The successor to the Audi R8 is due to appear in the middle of this decade, although Audi insiders say that the supercar has not yet received the official green light.
However, the novelty will not be called R8, and it will be characterized by a completely new design direction so that it will not resemble its predecessor. However, it will stay true to the pure sports car concept, with two doors and more power than anything else in the Audi range. The current R8 will remain in production, most likely until the end of 2023, according to the British Autocar.
Head of Audi Sport Sebastian Grams points out: "What we are trying to do is to get as close as possible to that ultimate racing feeling. He added that 60% of its parts are similar to GT3 spec cars. The R8 is produced alongside the Audi E-tron GT and RS E-tron GT models at Audi Sport's Böllinger Höfe plant in Germany, so the facility is already set up to produce top-of-the-range electric models.
Grams said: “We will absolutely retain the craftsmanship because that is what makes the car unique from the rest of the portfolio. If we bring a successor to the R8, we'll try to keep doing that. It is important for the customer. There is love in the R8."
Audi has a number of platform options for the R8 successor, although it will most likely use one developed with Porsche. The SSP Sport platform, recently confirmed by Porsche, will be used on SUVs and sedans and will replace the J1 platform currently used on the Porsche Taycan and Audi E-tron GT.
However, there is another possible basis for the next-generation R8: the platform that Porsche is preparing for its future electric models, the Porsche 718 Boxster and Cayman.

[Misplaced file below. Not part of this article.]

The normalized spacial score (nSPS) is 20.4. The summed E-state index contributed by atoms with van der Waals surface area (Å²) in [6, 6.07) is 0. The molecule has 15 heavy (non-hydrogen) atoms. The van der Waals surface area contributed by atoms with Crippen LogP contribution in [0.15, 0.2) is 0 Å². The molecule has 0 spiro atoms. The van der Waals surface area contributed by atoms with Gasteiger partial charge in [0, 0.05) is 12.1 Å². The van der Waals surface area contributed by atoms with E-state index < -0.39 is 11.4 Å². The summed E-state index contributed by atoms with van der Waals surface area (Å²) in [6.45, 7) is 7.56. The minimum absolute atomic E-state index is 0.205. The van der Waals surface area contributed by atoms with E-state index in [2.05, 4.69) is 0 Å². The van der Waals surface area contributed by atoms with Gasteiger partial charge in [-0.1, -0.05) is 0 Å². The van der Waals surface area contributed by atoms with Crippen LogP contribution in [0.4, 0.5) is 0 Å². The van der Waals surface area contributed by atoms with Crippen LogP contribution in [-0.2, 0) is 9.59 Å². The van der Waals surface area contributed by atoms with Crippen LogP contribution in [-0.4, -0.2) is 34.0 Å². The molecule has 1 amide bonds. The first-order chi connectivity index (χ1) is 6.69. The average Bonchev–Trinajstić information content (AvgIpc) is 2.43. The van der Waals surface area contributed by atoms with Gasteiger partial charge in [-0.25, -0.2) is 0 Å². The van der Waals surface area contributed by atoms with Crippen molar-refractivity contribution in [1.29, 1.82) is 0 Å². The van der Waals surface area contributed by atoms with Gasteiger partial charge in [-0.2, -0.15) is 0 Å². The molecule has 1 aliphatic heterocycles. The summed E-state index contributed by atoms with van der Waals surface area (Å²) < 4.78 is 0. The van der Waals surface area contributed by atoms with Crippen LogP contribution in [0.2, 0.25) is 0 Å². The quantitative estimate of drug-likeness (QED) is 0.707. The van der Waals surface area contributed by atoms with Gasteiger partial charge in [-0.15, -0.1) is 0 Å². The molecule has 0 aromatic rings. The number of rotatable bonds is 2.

On the topic of platforms, Grams said: “We have brands around the Volkswagen Group that can achieve synergy.
Audi Sport has already demonstrated its electric sports prowess with the RS E-tron GT, which accelerates from 0-100 km/h in 3.3 seconds and delivers 637 hp, with a range of 237 miles (381 km) and fast charging capability. The future R8 will need to exceed these figures, as well as have enough power and range to drive on the track.
"We have to be bold, as we were with the first generation R8." It was a brave decision to build that car. We have to be innovative and transform into an electric world and digitization.”
The arrival of the R8 successor will be carefully timed to spearhead Audi's plans to launch only electric models in its base line from 2026, although the strategy for the Audi Sport models is slightly different.
Speaking about the upcoming model, Grams said: “I am fighting for [the successor to the R8], and so is the Audi management. We're looking at different kinds of concepts, and the direction is electrified. If I get my wish, it will be an electric R8. And if you're doing a super sports car, then it's a two-door concept.”
The new Audi TT is another popular Audi Sport model under consideration. "We're working on it," Grams says. "It's an icon. But at the moment, my focus is the successor to the R8.”